Seeking appropriate mental health treatment can make anxiety easier to deal with, help you build resilience in the face of it, and equip you with the tools to still live a contented, happy life.
By Amalyah Hart
Anxiety & Depression General Mental Health
Anxiety is a stressful and sometimes debilitating mental health condition, that will affect more than 2 million Australians in any given year. It can leave you feeling isolated, stressed and detached from your daily life.
It’s often associated with other mental health issues like depression, but for other people it may crop up when they are feeling otherwise mentally well, which can be disconcerting. However your anxiety manifests, it’s a very real condition that deserves attention – and that can be successfully treated.
Anxiety is an extreme or potentially irrational worry that interferes with your daily life. While for some people, that worry may be about a specific issue or concern, for others they may simply experience a general sense of worry or dread that they can’t explain, but can’t get rid of.
Mental health charity BeyondBlue characterises anxiety as worry or stress that either doesn’t go away after a reasonable amount of time, or that lingers with no identifiable cause. Worry is unfortunately a natural part of human life – but anxiety is what happens when that worry grows into something unmanageable or irrational.
Anxiety can manifest in all sorts of complicated ways. There is no blueprint for what anxiety looks like. However, you may be suffering from anxiety if you exhibit some of the following signs or symptoms:
By definition, a ‘trigger’ in the context of mental health means an experience, sensation or situation that causes an emotional response, such as anxiety. Anxiety can be triggered by all sorts of events – and sometimes, there may be no obvious trigger or cause.
Triggers can include unpleasant experiences or uncomfortable contexts, like health issues, social situations, financial worries, relationship breakdowns, crowds, conflict and stress.
However, anxiety can also be triggered by less obvious physical culprits, like some prescription medications, caffeine, and diet. Your anxiety may also be triggered by things like loud noises, or certain smells.
Ultimately, your anxiety may not have an identifiable trigger, or the trigger may be something so innocuous that you don’t understand why it’s caused you anxiety in the first place.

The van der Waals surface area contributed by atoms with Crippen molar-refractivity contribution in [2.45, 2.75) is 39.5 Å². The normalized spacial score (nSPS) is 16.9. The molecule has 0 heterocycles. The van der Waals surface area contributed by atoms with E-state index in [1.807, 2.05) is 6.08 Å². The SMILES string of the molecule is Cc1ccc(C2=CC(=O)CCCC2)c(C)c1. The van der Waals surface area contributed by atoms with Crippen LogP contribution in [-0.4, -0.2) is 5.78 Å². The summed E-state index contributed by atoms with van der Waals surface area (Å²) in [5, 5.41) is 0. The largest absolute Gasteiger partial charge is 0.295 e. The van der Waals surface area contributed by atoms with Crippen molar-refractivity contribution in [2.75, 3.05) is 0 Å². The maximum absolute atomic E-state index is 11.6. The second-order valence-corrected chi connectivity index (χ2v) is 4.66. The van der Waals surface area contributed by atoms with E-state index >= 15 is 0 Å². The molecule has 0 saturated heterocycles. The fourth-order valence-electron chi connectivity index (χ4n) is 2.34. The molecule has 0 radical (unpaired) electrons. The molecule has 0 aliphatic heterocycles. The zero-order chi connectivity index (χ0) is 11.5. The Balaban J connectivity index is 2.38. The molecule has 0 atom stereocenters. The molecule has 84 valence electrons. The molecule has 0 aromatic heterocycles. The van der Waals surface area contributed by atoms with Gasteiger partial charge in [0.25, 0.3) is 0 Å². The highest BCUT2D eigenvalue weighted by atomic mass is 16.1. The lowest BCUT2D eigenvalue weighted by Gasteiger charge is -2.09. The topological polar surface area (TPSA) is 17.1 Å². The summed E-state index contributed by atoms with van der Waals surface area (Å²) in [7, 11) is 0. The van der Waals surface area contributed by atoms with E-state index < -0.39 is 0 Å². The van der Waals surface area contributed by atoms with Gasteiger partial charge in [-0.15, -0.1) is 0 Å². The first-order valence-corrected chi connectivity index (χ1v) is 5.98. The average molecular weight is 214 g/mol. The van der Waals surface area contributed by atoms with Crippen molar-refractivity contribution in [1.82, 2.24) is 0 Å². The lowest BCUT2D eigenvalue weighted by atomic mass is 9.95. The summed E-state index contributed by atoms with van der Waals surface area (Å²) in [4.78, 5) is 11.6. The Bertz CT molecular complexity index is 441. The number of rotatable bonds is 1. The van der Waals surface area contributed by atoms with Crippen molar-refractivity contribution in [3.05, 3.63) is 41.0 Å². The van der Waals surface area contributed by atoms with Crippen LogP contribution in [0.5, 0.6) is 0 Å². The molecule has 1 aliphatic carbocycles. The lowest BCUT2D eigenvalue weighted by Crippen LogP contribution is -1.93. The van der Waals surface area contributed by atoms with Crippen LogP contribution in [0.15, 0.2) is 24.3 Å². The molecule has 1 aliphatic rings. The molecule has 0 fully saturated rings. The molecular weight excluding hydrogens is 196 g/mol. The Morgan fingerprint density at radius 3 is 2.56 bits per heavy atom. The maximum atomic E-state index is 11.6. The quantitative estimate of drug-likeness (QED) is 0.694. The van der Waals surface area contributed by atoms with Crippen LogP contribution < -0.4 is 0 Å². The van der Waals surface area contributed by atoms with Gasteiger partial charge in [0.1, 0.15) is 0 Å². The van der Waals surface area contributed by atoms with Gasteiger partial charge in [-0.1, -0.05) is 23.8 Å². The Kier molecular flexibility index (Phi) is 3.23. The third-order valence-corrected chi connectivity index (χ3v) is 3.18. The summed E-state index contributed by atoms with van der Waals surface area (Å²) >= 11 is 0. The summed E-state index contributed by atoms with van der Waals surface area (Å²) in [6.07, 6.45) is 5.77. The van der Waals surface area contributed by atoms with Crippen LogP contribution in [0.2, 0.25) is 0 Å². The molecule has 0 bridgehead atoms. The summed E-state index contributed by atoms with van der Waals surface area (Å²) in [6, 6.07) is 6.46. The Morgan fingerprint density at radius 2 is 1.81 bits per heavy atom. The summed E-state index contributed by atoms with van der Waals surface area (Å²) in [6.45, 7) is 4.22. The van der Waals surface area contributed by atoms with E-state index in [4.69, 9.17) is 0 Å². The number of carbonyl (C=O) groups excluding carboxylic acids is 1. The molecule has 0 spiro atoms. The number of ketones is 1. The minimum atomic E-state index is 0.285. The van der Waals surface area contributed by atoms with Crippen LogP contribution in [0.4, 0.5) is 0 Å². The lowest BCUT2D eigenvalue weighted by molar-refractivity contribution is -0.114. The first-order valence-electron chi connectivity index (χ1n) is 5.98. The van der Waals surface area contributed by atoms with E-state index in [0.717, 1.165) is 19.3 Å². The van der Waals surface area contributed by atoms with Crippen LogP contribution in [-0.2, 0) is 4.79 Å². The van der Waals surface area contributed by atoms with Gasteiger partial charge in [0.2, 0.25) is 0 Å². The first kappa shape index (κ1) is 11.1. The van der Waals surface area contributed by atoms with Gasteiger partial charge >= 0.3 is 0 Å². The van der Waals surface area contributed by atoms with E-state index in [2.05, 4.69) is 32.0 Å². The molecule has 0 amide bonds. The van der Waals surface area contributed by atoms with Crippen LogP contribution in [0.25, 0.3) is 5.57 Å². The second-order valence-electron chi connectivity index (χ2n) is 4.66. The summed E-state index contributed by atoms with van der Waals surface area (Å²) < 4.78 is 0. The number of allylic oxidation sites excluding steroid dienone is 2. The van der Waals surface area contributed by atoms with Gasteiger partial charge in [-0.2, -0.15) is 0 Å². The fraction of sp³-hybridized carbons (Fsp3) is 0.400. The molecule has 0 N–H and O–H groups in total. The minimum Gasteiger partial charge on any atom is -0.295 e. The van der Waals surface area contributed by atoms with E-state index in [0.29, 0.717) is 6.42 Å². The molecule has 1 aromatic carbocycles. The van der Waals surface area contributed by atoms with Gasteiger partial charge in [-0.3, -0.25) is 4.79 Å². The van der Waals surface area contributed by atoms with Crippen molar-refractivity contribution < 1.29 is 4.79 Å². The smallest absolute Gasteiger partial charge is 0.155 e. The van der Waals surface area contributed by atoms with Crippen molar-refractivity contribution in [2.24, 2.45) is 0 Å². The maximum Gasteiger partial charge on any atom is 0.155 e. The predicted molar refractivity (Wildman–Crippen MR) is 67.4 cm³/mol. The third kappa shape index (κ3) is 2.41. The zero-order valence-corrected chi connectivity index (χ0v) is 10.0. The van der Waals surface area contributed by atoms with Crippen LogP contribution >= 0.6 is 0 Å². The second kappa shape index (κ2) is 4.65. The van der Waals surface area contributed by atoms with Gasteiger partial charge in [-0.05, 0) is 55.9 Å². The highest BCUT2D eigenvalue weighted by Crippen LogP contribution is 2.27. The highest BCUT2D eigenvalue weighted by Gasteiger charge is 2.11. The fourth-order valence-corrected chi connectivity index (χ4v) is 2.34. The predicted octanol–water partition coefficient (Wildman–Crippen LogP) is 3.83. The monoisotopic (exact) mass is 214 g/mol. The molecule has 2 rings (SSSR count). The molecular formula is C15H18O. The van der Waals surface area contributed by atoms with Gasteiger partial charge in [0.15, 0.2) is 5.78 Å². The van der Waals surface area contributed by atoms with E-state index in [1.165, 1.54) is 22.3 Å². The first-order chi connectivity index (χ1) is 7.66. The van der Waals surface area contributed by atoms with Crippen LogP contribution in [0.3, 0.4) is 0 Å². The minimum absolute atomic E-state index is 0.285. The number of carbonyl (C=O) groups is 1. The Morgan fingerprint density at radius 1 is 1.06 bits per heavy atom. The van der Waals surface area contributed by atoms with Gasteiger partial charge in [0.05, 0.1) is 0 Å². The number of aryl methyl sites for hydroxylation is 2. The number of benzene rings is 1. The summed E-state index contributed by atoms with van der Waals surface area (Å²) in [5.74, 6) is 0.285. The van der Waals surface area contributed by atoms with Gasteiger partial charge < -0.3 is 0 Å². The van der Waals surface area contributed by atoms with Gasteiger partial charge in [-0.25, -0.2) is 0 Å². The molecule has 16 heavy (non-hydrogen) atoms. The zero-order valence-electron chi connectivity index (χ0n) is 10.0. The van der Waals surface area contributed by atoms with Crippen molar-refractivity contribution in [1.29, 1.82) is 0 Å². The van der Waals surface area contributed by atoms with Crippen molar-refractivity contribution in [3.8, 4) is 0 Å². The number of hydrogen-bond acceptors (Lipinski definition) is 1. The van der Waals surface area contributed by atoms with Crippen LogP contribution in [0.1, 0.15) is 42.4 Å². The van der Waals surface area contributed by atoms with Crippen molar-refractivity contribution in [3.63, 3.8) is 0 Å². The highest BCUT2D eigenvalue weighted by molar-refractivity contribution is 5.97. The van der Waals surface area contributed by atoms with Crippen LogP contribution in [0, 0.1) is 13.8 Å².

For some people, dealing with anxiety triggers may mean confronting them head on, whereas for others that may make the anxiety worse. Everyone is different, so it’s important to work with your own abilities – that’s where therapy can be particularly helpful.
There are many different diagnosable anxiety disorders, though it’s important to note that getting a medical diagnosis isn’t the be-all and end-all. Definitions of different anxiety disorders help clinicians to understand and treat people’s mental health issues, but on the other hand they can risk over-pathologising people, making them feel like something is irretrievably wrong with them, when really most often anxiety is treatable and transient. Common anxiety disorders include:
You can find a more comprehensive list of various anxiety disorders here.
It’s the million-dollar question for people dealing with anxiety: when will this end?
Frustratingly, there’s no easy answer nor quick fix. For some people anxiety may be a phase that eventually resolves on its own, for others treatments like therapy or medication are more effective to alleviate the symptoms or in some cases resolve an anxiety disorder.
For some people, anxiety will be a problem that comes back throughout their lives – but that doesn’t mean it’s unliveable. Seeking appropriate mental health treatment can make anxiety easier to deal with, help you build resilience in the face of it, and equip you with the tools to still live a contented, happy life.
Another key issue is that people in the throes of anxiety often feel alienated and alone. It’s important to remember that there are quite literally millions of other people experiencing similar things to you, so while no one can fully understand your own inner world, there are people out there who can offer you comfort and support.
This may be family and friends, a therapist or it may even be strangers through an anxiety support group.
The short answer is: yes, long-term anxiety left unmanaged can have a deteriorating effect on your health. Often, the feelings of anxiety have psychosomatic effects (digestion issues, headaches, physical pains and complete fatigue are often expressions related to unmanaged anxiety).
Anxiety is essentially a fear response, though often the perception of what deserves fear is skewed in anxiety- something like going to a social outing can be misperceived to be as threatening and fear-provoking as a tiger running towards you. When this fear response is prolonged over a long time (the feeling of anxiety can be constant and exhausting), this fear response in our body can become damaging to our physical and mental health.
Certain stress and anxiety management techniques, including anxiety counselling, help to reduce the risk of developing many chronic illnesses related to long term stress responses from the body. These techniques help target the habitual, though unhelpful, thought patterns that fuel anxiety- and learning more helpful thought patterns to reroute from spirals of anxious thinking can have a real (positive!) effect on your bodily health.
People can and do move past anxiety all the time. There’s a strong evidence base to suggest that anxiety can be treatable with impressive results – for example, a 2020 review from the University of Toronto, Canada, reported that 72% of Canadians with a history of GAD had been free of the mental health condition for at least one year.
At the very least, even if your anxiety may not be banished forever, people can often learn techniques and tricks to help them manage it and regain control of their life.
There are a range of treatment options for anxiety, including psychological interventions and personal strategies, sometimes coupled with medical interventions.